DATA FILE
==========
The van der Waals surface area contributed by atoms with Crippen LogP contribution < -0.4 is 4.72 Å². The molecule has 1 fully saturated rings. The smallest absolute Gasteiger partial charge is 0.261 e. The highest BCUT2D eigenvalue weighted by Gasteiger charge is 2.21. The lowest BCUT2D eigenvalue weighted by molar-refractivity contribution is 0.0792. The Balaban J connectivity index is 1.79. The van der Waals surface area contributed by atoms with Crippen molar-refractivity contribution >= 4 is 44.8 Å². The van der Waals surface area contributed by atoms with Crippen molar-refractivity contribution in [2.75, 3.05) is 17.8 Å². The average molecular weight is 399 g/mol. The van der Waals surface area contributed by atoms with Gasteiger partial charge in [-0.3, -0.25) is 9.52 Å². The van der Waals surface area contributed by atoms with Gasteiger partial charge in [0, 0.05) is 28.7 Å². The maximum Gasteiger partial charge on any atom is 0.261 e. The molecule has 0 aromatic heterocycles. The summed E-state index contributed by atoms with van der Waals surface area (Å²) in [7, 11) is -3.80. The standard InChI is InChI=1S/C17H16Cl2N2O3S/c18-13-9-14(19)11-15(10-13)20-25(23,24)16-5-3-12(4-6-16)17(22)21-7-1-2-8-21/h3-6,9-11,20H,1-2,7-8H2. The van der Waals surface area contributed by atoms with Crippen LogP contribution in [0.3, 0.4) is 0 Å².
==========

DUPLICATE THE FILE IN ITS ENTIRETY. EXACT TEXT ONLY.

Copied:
The van der Waals surface area contributed by atoms with Crippen LogP contribution < -0.4 is 4.72 Å². The molecule has 1 fully saturated rings. The smallest absolute Gasteiger partial charge is 0.261 e. The highest BCUT2D eigenvalue weighted by Gasteiger charge is 2.21. The lowest BCUT2D eigenvalue weighted by molar-refractivity contribution is 0.0792. The Balaban J connectivity index is 1.79. The van der Waals surface area contributed by atoms with Crippen molar-refractivity contribution >= 4 is 44.8 Å². The van der Waals surface area contributed by atoms with Crippen molar-refractivity contribution in [2.75, 3.05) is 17.8 Å². The average molecular weight is 399 g/mol. The van der Waals surface area contributed by atoms with Gasteiger partial charge in [-0.3, -0.25) is 9.52 Å². The van der Waals surface area contributed by atoms with Gasteiger partial charge in [0, 0.05) is 28.7 Å². The maximum Gasteiger partial charge on any atom is 0.261 e. The molecule has 0 aromatic heterocycles. The summed E-state index contributed by atoms with van der Waals surface area (Å²) in [7, 11) is -3.80. The standard InChI is InChI=1S/C17H16Cl2N2O3S/c18-13-9-14(19)11-15(10-13)20-25(23,24)16-5-3-12(4-6-16)17(22)21-7-1-2-8-21/h3-6,9-11,20H,1-2,7-8H2. The van der Waals surface area contributed by atoms with Crippen LogP contribution in [0.3, 0.4) is 0 Å².